Hail & Farewell, Alice

It's never easy saying goodbye, but it's certainly nicer when you're surrounded by friends and colleagues and reminded of all that you've accomplished through the years. Just ask Alice Wilson, who's bidding farewell to the Zachary Scott Theatre Center this week after 18 years with the theatre, first as the artistic director of Project InterAct, Zach's professional children's theatre program, and since 1989 as producing artistic director of the theatre itself. Before she could leave, however, Wilson was honored with a ceremony commemorating her service to the theatre and the arts in Austin. Sunday, August 24, 120 of Wilson's co-workers and comrades filled the John R. Whisenhunt Arena Stage -- Zach's second stage, which Wilson had a big hand in planning and seeing built -- to pay tribute to her and wish her well. A 20-minute video montage covered Wilson's career as playwright and director, showing stills from her acclaimed InterAct productions, such as Workin' Texas, Flashback!, and Poe, and her efforts for Zach's mainstage, including the highly regarded productions of The Trip to Bountiful, Mirandolina, Shear Madness, Les Liaisons Dangereuses, Born Yesterday, and Sylvia. Tributes came from former Zach board chairman Phil Maxwell, former Zach staffer Alex Alford (now with Austin Lyric Opera), actor and former InterAct company member Lauri Raymond, and Zach managing director Dave Steakley, who assumes the title of producing artistic director with Wilson's departure. All of the testimony was eloquent and full of praise, but for sheer appropriateness, none could match that paid by the assembled when the presentations were complete: that ringing endorsement most beloved by show folk, the standing ovation. Wilson leaves Zachary Scott to pursue a new career as a corporate trainer and meeting facilitator. Next week, a Chronicle "Arts" feature story takes a more detailed look at Wilson's stage career and her impact on the local theatre scene.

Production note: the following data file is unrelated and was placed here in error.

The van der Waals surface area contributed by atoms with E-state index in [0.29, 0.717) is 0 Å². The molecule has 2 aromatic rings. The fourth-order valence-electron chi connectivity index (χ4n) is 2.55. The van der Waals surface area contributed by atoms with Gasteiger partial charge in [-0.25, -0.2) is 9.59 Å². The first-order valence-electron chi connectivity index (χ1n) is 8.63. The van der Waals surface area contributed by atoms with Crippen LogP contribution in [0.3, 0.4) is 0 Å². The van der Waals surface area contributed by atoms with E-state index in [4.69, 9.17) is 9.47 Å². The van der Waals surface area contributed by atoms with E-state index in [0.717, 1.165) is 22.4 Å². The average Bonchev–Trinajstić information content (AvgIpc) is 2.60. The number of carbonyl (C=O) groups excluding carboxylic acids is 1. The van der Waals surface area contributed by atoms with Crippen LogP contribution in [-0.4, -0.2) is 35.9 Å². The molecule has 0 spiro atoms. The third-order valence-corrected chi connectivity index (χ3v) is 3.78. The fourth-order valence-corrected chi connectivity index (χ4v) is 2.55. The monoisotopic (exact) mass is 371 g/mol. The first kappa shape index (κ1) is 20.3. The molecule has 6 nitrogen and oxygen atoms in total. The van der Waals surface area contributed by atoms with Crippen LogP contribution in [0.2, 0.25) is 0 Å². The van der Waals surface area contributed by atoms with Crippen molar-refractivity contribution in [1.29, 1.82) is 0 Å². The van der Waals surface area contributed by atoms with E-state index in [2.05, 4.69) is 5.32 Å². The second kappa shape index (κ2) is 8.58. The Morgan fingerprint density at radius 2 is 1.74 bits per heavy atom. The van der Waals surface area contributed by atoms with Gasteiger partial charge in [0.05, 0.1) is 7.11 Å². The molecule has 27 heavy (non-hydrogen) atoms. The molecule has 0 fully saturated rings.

Remembering Bill Jay

A memorial service for theatre artist and activist Bill Jay, who died August 12 of a heart attack, will be held on September 1, Monday, at Planet Theatre. Friends will gather to remember Jay's contributions to Austin theatre as an actor, a director, a stage manager, and a board member for both the VORTEX Repertory Company, and the Austin Circle of Theatres. For more information, call Bonnie Collum at 478-LAVA.

Off the Desk

A quick reminder to support the next generation of theatre artists this weekend. The fifth annual Texas Young Playwrights Festival is running Friday and Saturday at the McCullough Theatre on the UT campus. The festival features full productions of four short plays by Texas teens, as produced by the Dougherty Arts Center, the UT Department of Theatre & Dance, and the city's latest venture in support of local playwrights, Austin Script Works. For more info, see the "Theatre Lisitngs" in this issue.

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More Articulations
The Harry Ransom Center has acquired all the professional and personal materials of profoundly influential acting teacher Stella Adler

Robert Faires, April 30, 2004

It's the end of an era for the city of Austin's Art in Public Places Program as Martha Peters, administrator of the program for 11 of its 18 years, departs to direct a public art program in Fort Worth.

Robert Faires, July 18, 2003

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